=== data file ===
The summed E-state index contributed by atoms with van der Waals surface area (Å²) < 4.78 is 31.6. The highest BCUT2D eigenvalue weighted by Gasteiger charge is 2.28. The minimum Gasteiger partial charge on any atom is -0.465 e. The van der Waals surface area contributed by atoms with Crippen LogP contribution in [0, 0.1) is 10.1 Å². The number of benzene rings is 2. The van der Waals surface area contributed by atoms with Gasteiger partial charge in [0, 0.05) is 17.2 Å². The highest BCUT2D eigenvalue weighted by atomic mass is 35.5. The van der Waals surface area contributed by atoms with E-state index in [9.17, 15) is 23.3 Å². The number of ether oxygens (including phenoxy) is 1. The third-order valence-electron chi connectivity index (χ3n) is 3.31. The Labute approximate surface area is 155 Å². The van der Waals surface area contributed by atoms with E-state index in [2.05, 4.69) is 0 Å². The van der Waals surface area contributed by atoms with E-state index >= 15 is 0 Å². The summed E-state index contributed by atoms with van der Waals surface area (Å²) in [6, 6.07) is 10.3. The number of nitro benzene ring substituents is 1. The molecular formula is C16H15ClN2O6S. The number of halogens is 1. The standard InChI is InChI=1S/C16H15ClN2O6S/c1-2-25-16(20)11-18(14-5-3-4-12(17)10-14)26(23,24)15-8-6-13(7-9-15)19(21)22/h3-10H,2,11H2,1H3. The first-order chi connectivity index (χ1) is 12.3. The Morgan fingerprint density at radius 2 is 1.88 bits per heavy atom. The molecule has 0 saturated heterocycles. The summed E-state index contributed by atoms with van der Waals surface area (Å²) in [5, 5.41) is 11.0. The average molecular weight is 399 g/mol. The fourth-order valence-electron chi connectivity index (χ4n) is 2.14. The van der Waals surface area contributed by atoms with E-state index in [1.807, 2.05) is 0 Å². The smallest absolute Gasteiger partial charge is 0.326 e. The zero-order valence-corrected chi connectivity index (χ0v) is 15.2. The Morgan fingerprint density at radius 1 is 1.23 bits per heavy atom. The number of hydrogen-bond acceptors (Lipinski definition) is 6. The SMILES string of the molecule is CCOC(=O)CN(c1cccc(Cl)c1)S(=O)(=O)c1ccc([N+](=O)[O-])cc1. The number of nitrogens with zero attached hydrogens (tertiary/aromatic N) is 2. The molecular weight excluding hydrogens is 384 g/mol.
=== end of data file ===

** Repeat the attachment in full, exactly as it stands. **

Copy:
The summed E-state index contributed by atoms with van der Waals surface area (Å²) < 4.78 is 31.6. The highest BCUT2D eigenvalue weighted by Gasteiger charge is 2.28. The minimum Gasteiger partial charge on any atom is -0.465 e. The van der Waals surface area contributed by atoms with Crippen LogP contribution in [0, 0.1) is 10.1 Å². The number of benzene rings is 2. The van der Waals surface area contributed by atoms with Gasteiger partial charge in [0, 0.05) is 17.2 Å². The highest BCUT2D eigenvalue weighted by atomic mass is 35.5. The van der Waals surface area contributed by atoms with E-state index in [9.17, 15) is 23.3 Å². The number of ether oxygens (including phenoxy) is 1. The third-order valence-electron chi connectivity index (χ3n) is 3.31. The Labute approximate surface area is 155 Å². The van der Waals surface area contributed by atoms with E-state index in [2.05, 4.69) is 0 Å². The van der Waals surface area contributed by atoms with E-state index >= 15 is 0 Å². The summed E-state index contributed by atoms with van der Waals surface area (Å²) in [6, 6.07) is 10.3. The number of nitro benzene ring substituents is 1. The molecular formula is C16H15ClN2O6S. The number of halogens is 1. The standard InChI is InChI=1S/C16H15ClN2O6S/c1-2-25-16(20)11-18(14-5-3-4-12(17)10-14)26(23,24)15-8-6-13(7-9-15)19(21)22/h3-10H,2,11H2,1H3. The first-order chi connectivity index (χ1) is 12.3. The Morgan fingerprint density at radius 2 is 1.88 bits per heavy atom. The molecule has 0 saturated heterocycles. The summed E-state index contributed by atoms with van der Waals surface area (Å²) in [5, 5.41) is 11.0. The average molecular weight is 399 g/mol. The fourth-order valence-electron chi connectivity index (χ4n) is 2.14. The van der Waals surface area contributed by atoms with E-state index in [1.807, 2.05) is 0 Å². The smallest absolute Gasteiger partial charge is 0.326 e. The zero-order valence-corrected chi connectivity index (χ0v) is 15.2. The Morgan fingerprint density at radius 1 is 1.23 bits per heavy atom. The number of hydrogen-bond acceptors (Lipinski definition) is 6. The SMILES string of the molecule is CCOC(=O)CN(c1cccc(Cl)c1)S(=O)(=O)c1ccc([N+](=O)[O-])cc1. The number of nitrogens with zero attached hydrogens (tertiary/aromatic N) is 2. The molecular weight excluding hydrogens is 384 g/mol.